Skip to content
Home » News » New (Old) Shiny.

New (Old) Shiny.

Tools. There’s nothing like new tools.

It’s scary to invest in myself. All the money in doesn’t mean it will equal money out. I’m not going into debt with my purchases, and I am setting myself up for long term success with what I buy. Things that are good for my body, and things that are good for my creative soul. Today I offer an example of each.

I’m not a spring chicken, but I’m not an old lady either. Still, if I am going to work harder with my hands I need to take care of them. Bezel setting and sawing have been making strange parts of me ache in ways that are new!

When I started doing glasswork as more than a hobby, I bought a setup that would help me ergonomically to stay safe with so many hours at the torch. So, I did the same for myself now with the metal work and bought a GRS Benchmate, which will allow me the same, I hope, for my hands and elbows as I dig deeper into working with silver, setting bezels and bending metal to my will. 😉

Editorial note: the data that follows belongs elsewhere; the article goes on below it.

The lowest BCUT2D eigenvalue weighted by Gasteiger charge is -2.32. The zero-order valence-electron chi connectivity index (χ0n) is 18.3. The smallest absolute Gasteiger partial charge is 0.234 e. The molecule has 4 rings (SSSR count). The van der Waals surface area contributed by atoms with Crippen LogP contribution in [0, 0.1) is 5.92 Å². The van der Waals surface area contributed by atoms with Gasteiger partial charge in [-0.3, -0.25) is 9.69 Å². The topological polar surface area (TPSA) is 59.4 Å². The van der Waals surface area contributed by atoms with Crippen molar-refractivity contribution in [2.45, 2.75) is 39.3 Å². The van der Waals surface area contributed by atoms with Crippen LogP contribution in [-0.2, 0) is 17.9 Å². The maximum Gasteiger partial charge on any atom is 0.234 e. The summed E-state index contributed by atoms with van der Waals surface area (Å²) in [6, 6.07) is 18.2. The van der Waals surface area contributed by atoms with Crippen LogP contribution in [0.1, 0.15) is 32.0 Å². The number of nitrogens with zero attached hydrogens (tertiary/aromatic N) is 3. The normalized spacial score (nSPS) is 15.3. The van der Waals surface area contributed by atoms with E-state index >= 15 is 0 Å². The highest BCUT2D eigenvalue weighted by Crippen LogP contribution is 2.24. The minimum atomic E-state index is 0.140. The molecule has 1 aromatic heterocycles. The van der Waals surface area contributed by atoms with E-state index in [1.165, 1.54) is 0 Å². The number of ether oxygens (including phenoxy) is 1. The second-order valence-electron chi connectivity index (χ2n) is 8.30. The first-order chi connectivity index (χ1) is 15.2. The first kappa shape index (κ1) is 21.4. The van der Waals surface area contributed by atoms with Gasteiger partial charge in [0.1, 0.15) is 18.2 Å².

I hope the instructions are in there somewhere

I hope the instructions are in there somewhere

So today I will be setting that up.


I also finished a small challenge of bringing new life to an old tool. A friend I made one evening at the Lucky Lab in Portland ended up being a wonderful jeweler and metalsmith, Jim Dailing, who I have been delighted to know and experience in the years since our meeting.

He traded me some of my early work (sweet guy) for a hammer and a bench block. The block got a lot of use and neglect early on,  from me and students who handled it rough. I looked around for a new one, but this one was the perfect size for me, and thicker than most. Plus, it was a starting out gift of an important tool I didn’t have.


I called several machine shops trying to find someone who would bring it back to life. A lot of them said nope, can’t do it, won’t do it, too small of a job, don’t have the right equipment, etc.

And then I found Paul Brong Machine Works. The end price was only about $10 more than buying a new, thinner block. They turned it around in 24 hours, and while it is on the other side of the river from me, I had other errands and just did it all at once as best I could. They were quick and nice and didn’t look at me strange with my funny square block of steel.

And just LOOK at it now!




I’m excited to have a tool that has a story, in my life, to be refinished and given a new life. Old tool, new tool, together, to help further what I can create and share with the world.

But now I gotta go find those dang instructions.